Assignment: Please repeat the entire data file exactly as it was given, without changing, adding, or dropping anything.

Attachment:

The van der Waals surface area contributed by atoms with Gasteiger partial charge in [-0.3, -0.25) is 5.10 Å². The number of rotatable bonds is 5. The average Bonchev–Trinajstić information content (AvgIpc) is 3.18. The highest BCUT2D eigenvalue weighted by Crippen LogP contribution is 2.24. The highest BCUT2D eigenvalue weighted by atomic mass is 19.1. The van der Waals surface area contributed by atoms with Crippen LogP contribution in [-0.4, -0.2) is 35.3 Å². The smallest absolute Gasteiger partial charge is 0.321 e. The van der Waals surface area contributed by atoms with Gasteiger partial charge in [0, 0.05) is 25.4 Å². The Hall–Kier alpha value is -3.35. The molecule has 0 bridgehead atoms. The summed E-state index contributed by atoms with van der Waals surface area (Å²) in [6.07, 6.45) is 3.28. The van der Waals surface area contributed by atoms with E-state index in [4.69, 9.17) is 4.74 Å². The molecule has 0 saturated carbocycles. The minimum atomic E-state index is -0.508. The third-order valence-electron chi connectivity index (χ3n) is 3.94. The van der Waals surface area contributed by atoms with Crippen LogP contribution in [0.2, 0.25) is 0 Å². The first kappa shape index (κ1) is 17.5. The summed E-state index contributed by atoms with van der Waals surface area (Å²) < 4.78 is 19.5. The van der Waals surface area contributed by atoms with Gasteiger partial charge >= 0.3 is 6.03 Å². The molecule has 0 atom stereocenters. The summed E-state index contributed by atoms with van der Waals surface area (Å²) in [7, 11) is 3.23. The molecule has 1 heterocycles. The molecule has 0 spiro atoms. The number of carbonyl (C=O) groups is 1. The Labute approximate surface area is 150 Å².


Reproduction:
The van der Waals surface area contributed by atoms with Gasteiger partial charge in [-0.3, -0.25) is 5.10 Å². The number of rotatable bonds is 5. The average Bonchev–Trinajstić information content (AvgIpc) is 3.18. The highest BCUT2D eigenvalue weighted by Crippen LogP contribution is 2.24. The highest BCUT2D eigenvalue weighted by atomic mass is 19.1. The van der Waals surface area contributed by atoms with Crippen LogP contribution in [-0.4, -0.2) is 35.3 Å². The smallest absolute Gasteiger partial charge is 0.321 e. The van der Waals surface area contributed by atoms with Gasteiger partial charge in [0, 0.05) is 25.4 Å². The Hall–Kier alpha value is -3.35. The molecule has 0 bridgehead atoms. The summed E-state index contributed by atoms with van der Waals surface area (Å²) in [6.07, 6.45) is 3.28. The van der Waals surface area contributed by atoms with E-state index in [4.69, 9.17) is 4.74 Å². The molecule has 0 saturated carbocycles. The minimum atomic E-state index is -0.508. The third-order valence-electron chi connectivity index (χ3n) is 3.94. The van der Waals surface area contributed by atoms with Crippen LogP contribution in [0.2, 0.25) is 0 Å². The first kappa shape index (κ1) is 17.5. The summed E-state index contributed by atoms with van der Waals surface area (Å²) < 4.78 is 19.5. The van der Waals surface area contributed by atoms with Gasteiger partial charge >= 0.3 is 6.03 Å². The molecule has 0 atom stereocenters. The summed E-state index contributed by atoms with van der Waals surface area (Å²) in [7, 11) is 3.23. The molecule has 1 heterocycles. The molecule has 0 spiro atoms. The number of carbonyl (C=O) groups is 1. The Labute approximate surface area is 150 Å².